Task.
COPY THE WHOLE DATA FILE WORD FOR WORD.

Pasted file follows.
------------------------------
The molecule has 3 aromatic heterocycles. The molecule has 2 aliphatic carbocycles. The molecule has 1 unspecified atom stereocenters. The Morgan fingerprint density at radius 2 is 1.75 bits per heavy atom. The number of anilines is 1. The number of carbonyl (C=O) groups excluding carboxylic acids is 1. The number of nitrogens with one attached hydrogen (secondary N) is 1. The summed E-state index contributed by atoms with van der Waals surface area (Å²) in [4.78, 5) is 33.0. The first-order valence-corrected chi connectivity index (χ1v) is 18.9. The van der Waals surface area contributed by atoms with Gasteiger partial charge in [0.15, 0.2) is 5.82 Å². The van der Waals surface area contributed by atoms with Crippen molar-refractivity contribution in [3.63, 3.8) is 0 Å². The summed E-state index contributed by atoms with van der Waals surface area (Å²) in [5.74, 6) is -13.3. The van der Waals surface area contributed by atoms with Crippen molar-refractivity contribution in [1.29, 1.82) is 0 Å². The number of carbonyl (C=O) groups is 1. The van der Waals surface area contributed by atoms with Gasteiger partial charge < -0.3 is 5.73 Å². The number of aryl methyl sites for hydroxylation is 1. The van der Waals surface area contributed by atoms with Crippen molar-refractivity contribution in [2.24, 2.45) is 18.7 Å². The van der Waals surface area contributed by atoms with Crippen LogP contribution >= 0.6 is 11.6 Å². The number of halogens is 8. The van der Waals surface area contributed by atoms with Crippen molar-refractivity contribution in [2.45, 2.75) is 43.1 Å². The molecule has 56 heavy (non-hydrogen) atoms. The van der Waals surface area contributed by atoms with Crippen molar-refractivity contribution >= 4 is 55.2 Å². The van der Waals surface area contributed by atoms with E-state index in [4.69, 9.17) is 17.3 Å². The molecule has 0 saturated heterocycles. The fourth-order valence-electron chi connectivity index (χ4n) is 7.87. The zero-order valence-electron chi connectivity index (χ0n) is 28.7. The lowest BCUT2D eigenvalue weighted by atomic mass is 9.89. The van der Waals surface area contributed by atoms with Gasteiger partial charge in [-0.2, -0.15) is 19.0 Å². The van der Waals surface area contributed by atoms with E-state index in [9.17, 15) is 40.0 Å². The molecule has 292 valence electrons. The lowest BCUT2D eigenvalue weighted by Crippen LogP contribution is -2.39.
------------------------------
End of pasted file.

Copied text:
The molecule has 3 aromatic heterocycles. The molecule has 2 aliphatic carbocycles. The molecule has 1 unspecified atom stereocenters. The Morgan fingerprint density at radius 2 is 1.75 bits per heavy atom. The number of anilines is 1. The number of carbonyl (C=O) groups excluding carboxylic acids is 1. The number of nitrogens with one attached hydrogen (secondary N) is 1. The summed E-state index contributed by atoms with van der Waals surface area (Å²) in [4.78, 5) is 33.0. The first-order valence-corrected chi connectivity index (χ1v) is 18.9. The van der Waals surface area contributed by atoms with Gasteiger partial charge in [0.15, 0.2) is 5.82 Å². The van der Waals surface area contributed by atoms with Crippen molar-refractivity contribution in [3.63, 3.8) is 0 Å². The summed E-state index contributed by atoms with van der Waals surface area (Å²) in [5.74, 6) is -13.3. The van der Waals surface area contributed by atoms with Crippen molar-refractivity contribution in [1.29, 1.82) is 0 Å². The number of carbonyl (C=O) groups is 1. The van der Waals surface area contributed by atoms with Gasteiger partial charge < -0.3 is 5.73 Å². The number of aryl methyl sites for hydroxylation is 1. The van der Waals surface area contributed by atoms with Crippen molar-refractivity contribution in [2.24, 2.45) is 18.7 Å². The van der Waals surface area contributed by atoms with Crippen LogP contribution >= 0.6 is 11.6 Å². The number of halogens is 8. The van der Waals surface area contributed by atoms with Crippen molar-refractivity contribution in [2.45, 2.75) is 43.1 Å². The molecule has 56 heavy (non-hydrogen) atoms. The van der Waals surface area contributed by atoms with Crippen molar-refractivity contribution >= 4 is 55.2 Å². The van der Waals surface area contributed by atoms with E-state index in [4.69, 9.17) is 17.3 Å². The molecule has 0 saturated heterocycles. The fourth-order valence-electron chi connectivity index (χ4n) is 7.87. The zero-order valence-electron chi connectivity index (χ0n) is 28.7. The lowest BCUT2D eigenvalue weighted by atomic mass is 9.89. The van der Waals surface area contributed by atoms with Gasteiger partial charge in [-0.2, -0.15) is 19.0 Å². The van der Waals surface area contributed by atoms with E-state index in [9.17, 15) is 40.0 Å². The molecule has 292 valence electrons. The lowest BCUT2D eigenvalue weighted by Crippen LogP contribution is -2.39.